Staffordshire University’s Vice-Chancellor says higher education is facing an existential threat and the next government must make it an absolute priority to avert the crisis.
Professor Martin Jones believes the current path of underfunding and political wrangling over which degrees should be studied could prove disastrous and is warning it may lead to “Levelling Up in reverse” for economies like North Staffordshire’s.
He also thinks that rhetoric branding some courses as “rip-off degrees” really doesn’t help promote participation in higher education. And, he says, that the next Prime Minister should also aim to separate out decisions about overseas students’ visas from a wider immigration debate.
Speaking exclusively to Daily Focus, Professor Jones said that despite major hurdles faced, which have included the need to make a number of redundancies, Staffordshire University would continue to promote itself as a ‘civic institution’ rooted in the area.
And it would work with businesses to provide the necessary skills and knowledge for employees – through avenues like the increasingly popular Degree Apprenticeships.
He said: “We are facing some major challenges but we are not alone in this.
“A recent report by PricewaterhouseCoopers* predicted that by 2025 more than 50 per cent of the sector will be in difficulty when it comes to generating a surplus on income expenditure.
“So, the UK higher education is in an existential crisis at the moment with challenged income schemes.
“The maximum tuition fee we can charge has been frozen at £9,250 for nearly six years and that has to change.
“The hope is that the next Government will index link this back to inflation.
“I have a major meeting coming up in the next few weeks with other vice-chancellors regarding lobbying the Government about this. We are also writing a white paper to influence the incoming government.”
Martin added that given its dual roles as a major employer and higher education provider, Staffordshire University plays a vital role in the area.
He added: “The household average income in Stoke-on-Trent is circa £25,000 to £26,000 but our average salary is higher than that. So you can see the important role the university plays in the local economy.
“I’m lobbying where I can and because I’ve got an economic geography background I can talk in a way about the economy that can influence people, including our local MPs who are supportive and horrified by the situation.”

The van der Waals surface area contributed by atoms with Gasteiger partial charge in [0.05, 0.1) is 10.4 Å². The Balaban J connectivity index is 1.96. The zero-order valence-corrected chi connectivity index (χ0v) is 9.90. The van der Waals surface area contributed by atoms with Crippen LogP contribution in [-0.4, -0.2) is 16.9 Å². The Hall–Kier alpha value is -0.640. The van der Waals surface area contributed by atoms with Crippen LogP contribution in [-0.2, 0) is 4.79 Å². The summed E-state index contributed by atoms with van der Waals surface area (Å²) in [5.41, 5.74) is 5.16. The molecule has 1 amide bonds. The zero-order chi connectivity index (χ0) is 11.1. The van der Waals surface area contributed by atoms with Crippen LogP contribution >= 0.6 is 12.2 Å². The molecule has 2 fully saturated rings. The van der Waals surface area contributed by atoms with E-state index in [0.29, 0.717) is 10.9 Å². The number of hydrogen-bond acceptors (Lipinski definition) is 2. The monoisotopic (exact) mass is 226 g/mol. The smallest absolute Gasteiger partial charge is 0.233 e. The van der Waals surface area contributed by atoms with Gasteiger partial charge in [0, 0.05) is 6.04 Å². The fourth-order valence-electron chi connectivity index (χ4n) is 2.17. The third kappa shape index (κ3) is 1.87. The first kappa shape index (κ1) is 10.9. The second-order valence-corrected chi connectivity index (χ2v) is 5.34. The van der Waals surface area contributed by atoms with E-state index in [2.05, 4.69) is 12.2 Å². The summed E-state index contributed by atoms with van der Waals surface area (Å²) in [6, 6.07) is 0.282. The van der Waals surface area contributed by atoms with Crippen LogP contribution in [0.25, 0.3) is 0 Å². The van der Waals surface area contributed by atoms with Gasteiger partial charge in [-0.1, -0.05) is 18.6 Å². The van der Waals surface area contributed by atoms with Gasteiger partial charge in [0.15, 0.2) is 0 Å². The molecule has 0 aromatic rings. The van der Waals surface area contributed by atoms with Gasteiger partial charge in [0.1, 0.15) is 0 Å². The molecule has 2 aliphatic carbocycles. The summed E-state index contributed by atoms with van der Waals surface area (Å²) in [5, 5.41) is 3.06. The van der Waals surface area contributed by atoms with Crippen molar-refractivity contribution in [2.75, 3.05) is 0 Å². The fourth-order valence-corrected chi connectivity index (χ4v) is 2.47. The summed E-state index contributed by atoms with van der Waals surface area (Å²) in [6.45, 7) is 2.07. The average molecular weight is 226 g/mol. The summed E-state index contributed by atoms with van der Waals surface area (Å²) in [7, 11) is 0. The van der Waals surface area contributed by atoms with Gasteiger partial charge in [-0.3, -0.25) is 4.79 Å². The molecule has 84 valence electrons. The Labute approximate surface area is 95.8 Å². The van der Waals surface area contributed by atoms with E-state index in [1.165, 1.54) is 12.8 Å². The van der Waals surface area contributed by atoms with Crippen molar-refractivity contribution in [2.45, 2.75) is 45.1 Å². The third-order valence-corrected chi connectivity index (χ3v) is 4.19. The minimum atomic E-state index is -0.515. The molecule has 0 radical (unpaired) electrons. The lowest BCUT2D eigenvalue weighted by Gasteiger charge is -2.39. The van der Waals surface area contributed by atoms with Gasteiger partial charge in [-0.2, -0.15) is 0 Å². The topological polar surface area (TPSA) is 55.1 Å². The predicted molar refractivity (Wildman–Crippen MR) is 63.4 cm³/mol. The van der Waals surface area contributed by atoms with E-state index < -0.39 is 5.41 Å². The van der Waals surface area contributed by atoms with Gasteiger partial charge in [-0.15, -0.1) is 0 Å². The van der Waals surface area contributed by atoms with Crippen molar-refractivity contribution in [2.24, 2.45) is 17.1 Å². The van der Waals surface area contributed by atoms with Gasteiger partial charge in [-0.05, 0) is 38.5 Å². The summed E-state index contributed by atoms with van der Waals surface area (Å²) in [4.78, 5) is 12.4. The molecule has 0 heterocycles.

Martin also revealed that he had been talking to Labour Leader Sir Kier Starmer and his advisors about the issues faced.
Asked what he would say to Sir Kier if his party formed the next government, he said: “I would say if he doesn’t produce a new funding settlement for higher education the consequences will be like Levelling Up in reverse.
“However, during Labour’s last party conference he reasserted the need to have 50 per cent participation rate in higher education – a figure that Tony Blair used.
“So a lot of vice-chancellors, including me, are hanging on to that.
“To put it in perspective, the national participation figure now is 39 per cent. But the figure in Stoke-on-Trent is about 17.5 per cent and Staffordshire is 22 per cent. So, basically, the participation rate here is half the national average – we need that boost.”
Martin also reinforced the university’s role as an anchor institution in the area.
He said: “I see us as a true civic university in that we have a multi-faceted role connected to business and the community around the Stoke-on-Trent and Staffordshire postcodes.
“In fact, I think we have been a genuinely civic university all the way back to the early 20th century when we were the Central School of Science and Technology teaching pottery and mining classes, through to us being a technical college and a polytechnic, and then becoming a university in 1992.
He is also proud of the role the University plays for businesses, which has recently received a funding boost.
Martin said: “Since 2016 our leading growth area has been degree apprenticeships – we are the fastest growing higher education institute in the UK in terms of these qualifications; we work with sectors ranging from engineering to the police to deliver them.
“When I came here in 2017 there were 212 apprentices. We now have around the 4,000 mark – between a quarter and a third of our total students. Our target is to have at least 7,500 by 2027.
“We’ve just received a near-£1 million grant from The Office for Students to boost our degree apprenticeships over the next two years, so this is really going to drive us forward.
“I think it’s fair to say we’ve harnessed the power of work-based learning for business needs.
“That said, programmes in this area have not undermined traditional education – we’ve kept routes open in sociology, social work, the humanities and computing, for example.
“We want to be an institution to that provides knowledge as well as skills – where anyone wanting to learn is welcome.”
*The PWC Report referred to is – Industry in Focus: UK Higher Education Financial Stability Report. Click here for details